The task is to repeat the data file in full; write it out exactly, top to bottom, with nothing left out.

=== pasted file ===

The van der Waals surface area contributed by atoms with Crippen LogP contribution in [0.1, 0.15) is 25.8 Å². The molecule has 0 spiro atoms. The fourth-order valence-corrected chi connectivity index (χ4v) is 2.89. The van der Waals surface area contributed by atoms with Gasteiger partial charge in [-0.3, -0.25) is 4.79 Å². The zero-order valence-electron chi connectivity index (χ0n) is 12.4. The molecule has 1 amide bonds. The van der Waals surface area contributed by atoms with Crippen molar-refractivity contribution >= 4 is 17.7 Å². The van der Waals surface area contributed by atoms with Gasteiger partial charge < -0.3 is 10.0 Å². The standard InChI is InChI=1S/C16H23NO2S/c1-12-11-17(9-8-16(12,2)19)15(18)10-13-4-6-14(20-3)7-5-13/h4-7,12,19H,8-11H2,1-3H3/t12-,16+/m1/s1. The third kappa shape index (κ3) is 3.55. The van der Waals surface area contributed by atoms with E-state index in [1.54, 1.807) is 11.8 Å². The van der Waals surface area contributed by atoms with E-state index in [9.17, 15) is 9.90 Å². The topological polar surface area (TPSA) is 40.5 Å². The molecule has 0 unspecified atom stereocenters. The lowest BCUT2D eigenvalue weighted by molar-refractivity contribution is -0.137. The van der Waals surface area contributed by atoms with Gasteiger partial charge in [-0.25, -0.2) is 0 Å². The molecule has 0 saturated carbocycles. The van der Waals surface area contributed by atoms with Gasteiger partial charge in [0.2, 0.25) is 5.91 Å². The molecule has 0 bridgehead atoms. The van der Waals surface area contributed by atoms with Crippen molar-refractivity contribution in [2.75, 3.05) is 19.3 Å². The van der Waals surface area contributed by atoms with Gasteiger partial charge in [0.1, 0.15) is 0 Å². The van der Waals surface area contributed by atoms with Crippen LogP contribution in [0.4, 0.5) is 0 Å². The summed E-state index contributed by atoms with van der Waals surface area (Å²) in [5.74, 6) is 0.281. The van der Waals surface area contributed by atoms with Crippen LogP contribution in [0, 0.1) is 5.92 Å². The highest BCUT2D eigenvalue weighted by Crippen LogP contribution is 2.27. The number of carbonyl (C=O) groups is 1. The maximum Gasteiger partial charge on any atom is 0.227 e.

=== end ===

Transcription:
The van der Waals surface area contributed by atoms with Crippen LogP contribution in [0.1, 0.15) is 25.8 Å². The molecule has 0 spiro atoms. The fourth-order valence-corrected chi connectivity index (χ4v) is 2.89. The van der Waals surface area contributed by atoms with Gasteiger partial charge in [-0.3, -0.25) is 4.79 Å². The zero-order valence-electron chi connectivity index (χ0n) is 12.4. The molecule has 1 amide bonds. The van der Waals surface area contributed by atoms with Crippen molar-refractivity contribution >= 4 is 17.7 Å². The van der Waals surface area contributed by atoms with Gasteiger partial charge < -0.3 is 10.0 Å². The standard InChI is InChI=1S/C16H23NO2S/c1-12-11-17(9-8-16(12,2)19)15(18)10-13-4-6-14(20-3)7-5-13/h4-7,12,19H,8-11H2,1-3H3/t12-,16+/m1/s1. The third kappa shape index (κ3) is 3.55. The van der Waals surface area contributed by atoms with E-state index in [1.54, 1.807) is 11.8 Å². The van der Waals surface area contributed by atoms with E-state index in [9.17, 15) is 9.90 Å². The topological polar surface area (TPSA) is 40.5 Å². The molecule has 0 unspecified atom stereocenters. The lowest BCUT2D eigenvalue weighted by molar-refractivity contribution is -0.137. The van der Waals surface area contributed by atoms with Gasteiger partial charge in [-0.25, -0.2) is 0 Å². The molecule has 0 saturated carbocycles. The van der Waals surface area contributed by atoms with Gasteiger partial charge in [0.2, 0.25) is 5.91 Å². The molecule has 0 bridgehead atoms. The van der Waals surface area contributed by atoms with Crippen molar-refractivity contribution in [2.75, 3.05) is 19.3 Å². The van der Waals surface area contributed by atoms with Gasteiger partial charge in [0.1, 0.15) is 0 Å². The van der Waals surface area contributed by atoms with Crippen LogP contribution in [0.4, 0.5) is 0 Å². The summed E-state index contributed by atoms with van der Waals surface area (Å²) in [5.74, 6) is 0.281. The van der Waals surface area contributed by atoms with Crippen LogP contribution in [0, 0.1) is 5.92 Å². The highest BCUT2D eigenvalue weighted by Crippen LogP contribution is 2.27. The number of carbonyl (C=O) groups is 1. The maximum Gasteiger partial charge on any atom is 0.227 e.